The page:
In the first article, I looked at the requirements and features of notarization. Among those is the need for a hardened runtime, which I started to examine in the second article, where I pointed out the opt-outs which notarized apps can take, and how you can examine them. In this third and final article, I look at the other half of the hardened runtime, which concerns privacy protection.
When a developer configures the hardened runtime options in Xcode, the upper half of the settings determine which, if any, opt-outs they choose for the hardened environment. The lower half contains flags to determine which protected private data the app will be entitled to access.
When a notarized app tries to access Audio Input, for example, its request is checked by TCC, the Transparency Consent and Control subsystem. If the app has that entitlement, it should provide an informative string to be displayed in the dialog to be presented to the user, explaining why the app wants that access.
Notarized apps which try to access protected resources without the appropriate entitlement and an accompanying informative string will, at best, simply be refused. At worst, the app will be crashed, on the basis that the access could be malicious.
- com.apple.security.device.audio-input (previously com.apple.security.device.microphone), which allows recording using the built-in microphone and other Core Audio input;
- com.apple.security.device.camera, which allows capture of still and video images from any built-in camera;
- com.apple.security.personal-information.location, which gives access to location information from Location Services;
- com.apple.security.personal-information.addressbook, which gives read and write access to the Contacts address book;
- com.apple.security.personal-information.calendars, which gives read and write access to the user’s calendars;
- com.apple.security.personal-information.photos-library, which gives read and write access to the user’s Photos library;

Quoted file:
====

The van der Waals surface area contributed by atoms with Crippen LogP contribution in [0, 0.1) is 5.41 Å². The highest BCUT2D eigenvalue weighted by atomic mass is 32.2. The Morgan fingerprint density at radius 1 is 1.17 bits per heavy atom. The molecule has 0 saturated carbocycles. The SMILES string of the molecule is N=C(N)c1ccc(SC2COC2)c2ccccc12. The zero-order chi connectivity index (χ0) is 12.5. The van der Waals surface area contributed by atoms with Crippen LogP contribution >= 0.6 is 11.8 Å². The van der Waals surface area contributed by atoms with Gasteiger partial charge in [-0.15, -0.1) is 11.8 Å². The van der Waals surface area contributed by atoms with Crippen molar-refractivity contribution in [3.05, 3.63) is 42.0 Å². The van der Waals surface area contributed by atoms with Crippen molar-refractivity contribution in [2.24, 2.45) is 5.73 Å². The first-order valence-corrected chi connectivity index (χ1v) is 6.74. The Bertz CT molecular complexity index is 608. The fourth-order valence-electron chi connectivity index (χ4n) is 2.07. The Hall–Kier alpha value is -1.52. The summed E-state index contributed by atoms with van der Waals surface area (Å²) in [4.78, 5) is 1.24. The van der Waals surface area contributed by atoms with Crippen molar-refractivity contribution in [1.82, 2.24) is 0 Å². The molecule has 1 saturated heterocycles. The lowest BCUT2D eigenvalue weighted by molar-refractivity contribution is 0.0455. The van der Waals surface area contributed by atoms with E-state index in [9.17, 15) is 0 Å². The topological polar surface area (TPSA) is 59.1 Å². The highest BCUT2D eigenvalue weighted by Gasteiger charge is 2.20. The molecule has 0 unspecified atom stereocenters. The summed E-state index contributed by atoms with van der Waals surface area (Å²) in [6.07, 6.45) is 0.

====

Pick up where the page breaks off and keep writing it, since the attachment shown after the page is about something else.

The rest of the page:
- com.apple.security.automation.apple-events, which allows the app to post AppleEvents to other apps.
com.apple.security.personal-information.reminders has also been used earlier for reminders.
Unlike opt-outs to the hardened runtime itself, the user should be made aware of the app seeking access to any of these using its entitlement, as it should result in a dialog requesting the user’s consent, and only with that consent will the app be added to the appropriate list in the Privacy tab of the Security & Privacy pane.
There’s another class of privacy entitlements, though, which are handled differently by TCC, and are normally grouped together under the entitlement of com.apple.private.tcc.allow. These private access entitlements include kTCCServiceAddressBook, kTCCServiceCalendar, kTCCServicePhotos, kTCCServiceReminders, kTCCServiceCamera, kTCCServiceLiverpool (location), kTCCServiceMicrophone, kTCCServiceSystemPolicyDownloadsFolder, kTCCServiceListenEvent, and kTCCServiceScreenCapture, whose purposes are obvious from their names. You should only encounter these in Apple’s own apps such as Safari. As they’re not associated with conventional user consent dialogs, they aren’t normally apparent to the user unless they happen to check an app’s entitlements. Accordingly, they’re not accompanied by any informative string either.
As with the rest of the hardened runtime, privacy access entitlements require SIP to be enabled for them to work; disable SIP and the hardened runtime with its extensive controls is also disabled, as established by Jeff Johnson over two years ago.
The only method provided by macOS to check privacy-related entitlements is with
codesign --display --entitlements :- appPath
as for those controlling opt-outs to the hardened runtime. My free utility Taccy not only provides that list for you, but also shows public and private entitlements of greatest interest, together with their informative strings.
In summary, then, a recently notarized app is required to meet several criteria on code signing, and to adopt a hardened runtime. But apps which have been notarized under older legacy rules may be exempt. The only common requirement is that the app has been checked by Apple for malicious content, but several malicious apps have managed to pass that check.
The full hardened runtime does provide good assurance that the app as checked by Apple can’t turn malicious, neither can malicious software abuse it. But most of the requirements for the hardened runtime are subject to opt-outs, which the user is normally unaware of.
The hardened runtime also prevents the app from accessing protected private data or services without having appropriate entitlements and informative strings. Although the user has to give their consent before the app is given access to these, there’s also a large set of private entitlements of which the user isn’t made aware.
Whatever you think of the value of notarization, it has so many opt-outs and exceptions that it’s hard to know whether any notarized app is really ‘safe’.